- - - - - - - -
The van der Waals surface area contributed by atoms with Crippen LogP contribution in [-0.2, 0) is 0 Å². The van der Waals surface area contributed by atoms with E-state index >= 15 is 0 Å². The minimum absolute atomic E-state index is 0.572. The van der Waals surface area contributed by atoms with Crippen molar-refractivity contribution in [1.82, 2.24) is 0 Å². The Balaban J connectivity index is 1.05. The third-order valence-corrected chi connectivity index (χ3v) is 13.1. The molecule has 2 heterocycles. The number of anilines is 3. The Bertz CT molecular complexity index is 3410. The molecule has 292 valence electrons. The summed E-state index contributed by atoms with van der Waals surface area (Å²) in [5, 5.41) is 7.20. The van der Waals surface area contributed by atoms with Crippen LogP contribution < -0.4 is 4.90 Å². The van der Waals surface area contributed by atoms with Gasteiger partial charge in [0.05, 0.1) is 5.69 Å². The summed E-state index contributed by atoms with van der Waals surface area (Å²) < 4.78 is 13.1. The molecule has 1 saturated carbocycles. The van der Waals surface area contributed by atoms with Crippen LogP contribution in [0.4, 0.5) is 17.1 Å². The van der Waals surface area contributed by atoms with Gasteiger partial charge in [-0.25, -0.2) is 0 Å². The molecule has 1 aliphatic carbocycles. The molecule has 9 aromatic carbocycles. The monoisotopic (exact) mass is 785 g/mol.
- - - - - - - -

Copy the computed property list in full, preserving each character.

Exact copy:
The van der Waals surface area contributed by atoms with Crippen LogP contribution in [-0.2, 0) is 0 Å². The van der Waals surface area contributed by atoms with E-state index >= 15 is 0 Å². The minimum absolute atomic E-state index is 0.572. The van der Waals surface area contributed by atoms with Crippen molar-refractivity contribution in [1.82, 2.24) is 0 Å². The Balaban J connectivity index is 1.05. The third-order valence-corrected chi connectivity index (χ3v) is 13.1. The molecule has 2 heterocycles. The number of anilines is 3. The Bertz CT molecular complexity index is 3410. The molecule has 292 valence electrons. The summed E-state index contributed by atoms with van der Waals surface area (Å²) in [5, 5.41) is 7.20. The van der Waals surface area contributed by atoms with Crippen LogP contribution < -0.4 is 4.90 Å². The van der Waals surface area contributed by atoms with Gasteiger partial charge in [0.05, 0.1) is 5.69 Å². The summed E-state index contributed by atoms with van der Waals surface area (Å²) < 4.78 is 13.1. The molecule has 1 saturated carbocycles. The van der Waals surface area contributed by atoms with Crippen LogP contribution in [0.4, 0.5) is 17.1 Å². The van der Waals surface area contributed by atoms with Gasteiger partial charge in [-0.25, -0.2) is 0 Å². The molecule has 1 aliphatic carbocycles. The molecule has 9 aromatic carbocycles. The monoisotopic (exact) mass is 785 g/mol.